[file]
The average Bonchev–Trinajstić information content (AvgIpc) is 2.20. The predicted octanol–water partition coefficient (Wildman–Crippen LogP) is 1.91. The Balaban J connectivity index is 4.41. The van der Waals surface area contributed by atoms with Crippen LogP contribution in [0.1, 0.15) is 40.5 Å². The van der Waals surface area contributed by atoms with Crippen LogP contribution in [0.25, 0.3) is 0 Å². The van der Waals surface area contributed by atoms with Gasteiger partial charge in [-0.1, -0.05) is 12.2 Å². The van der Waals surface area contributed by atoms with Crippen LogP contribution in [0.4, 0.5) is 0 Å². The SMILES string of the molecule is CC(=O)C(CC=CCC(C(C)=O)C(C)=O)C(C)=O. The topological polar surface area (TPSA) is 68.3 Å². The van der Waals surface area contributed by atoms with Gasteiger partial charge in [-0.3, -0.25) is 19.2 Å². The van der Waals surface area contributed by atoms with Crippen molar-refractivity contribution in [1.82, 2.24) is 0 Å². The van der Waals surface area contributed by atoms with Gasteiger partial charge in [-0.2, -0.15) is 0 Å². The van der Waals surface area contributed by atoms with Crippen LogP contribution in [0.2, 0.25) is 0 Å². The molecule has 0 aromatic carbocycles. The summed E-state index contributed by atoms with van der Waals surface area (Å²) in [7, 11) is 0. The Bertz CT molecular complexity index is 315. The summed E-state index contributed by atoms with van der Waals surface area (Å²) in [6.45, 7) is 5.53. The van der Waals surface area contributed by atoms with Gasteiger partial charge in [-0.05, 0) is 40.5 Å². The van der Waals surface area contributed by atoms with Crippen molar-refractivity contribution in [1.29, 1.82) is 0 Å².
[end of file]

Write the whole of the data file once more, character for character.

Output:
The average Bonchev–Trinajstić information content (AvgIpc) is 2.20. The predicted octanol–water partition coefficient (Wildman–Crippen LogP) is 1.91. The Balaban J connectivity index is 4.41. The van der Waals surface area contributed by atoms with Crippen LogP contribution in [0.1, 0.15) is 40.5 Å². The van der Waals surface area contributed by atoms with Crippen LogP contribution in [0.25, 0.3) is 0 Å². The van der Waals surface area contributed by atoms with Gasteiger partial charge in [-0.1, -0.05) is 12.2 Å². The van der Waals surface area contributed by atoms with Crippen LogP contribution in [0.4, 0.5) is 0 Å². The SMILES string of the molecule is CC(=O)C(CC=CCC(C(C)=O)C(C)=O)C(C)=O. The topological polar surface area (TPSA) is 68.3 Å². The van der Waals surface area contributed by atoms with Gasteiger partial charge in [-0.3, -0.25) is 19.2 Å². The van der Waals surface area contributed by atoms with Crippen molar-refractivity contribution in [1.82, 2.24) is 0 Å². The van der Waals surface area contributed by atoms with Gasteiger partial charge in [-0.2, -0.15) is 0 Å². The van der Waals surface area contributed by atoms with Crippen LogP contribution in [0.2, 0.25) is 0 Å². The molecule has 0 aromatic carbocycles. The summed E-state index contributed by atoms with van der Waals surface area (Å²) in [7, 11) is 0. The Bertz CT molecular complexity index is 315. The summed E-state index contributed by atoms with van der Waals surface area (Å²) in [6.45, 7) is 5.53. The van der Waals surface area contributed by atoms with Gasteiger partial charge in [-0.05, 0) is 40.5 Å². The van der Waals surface area contributed by atoms with Crippen molar-refractivity contribution in [1.29, 1.82) is 0 Å².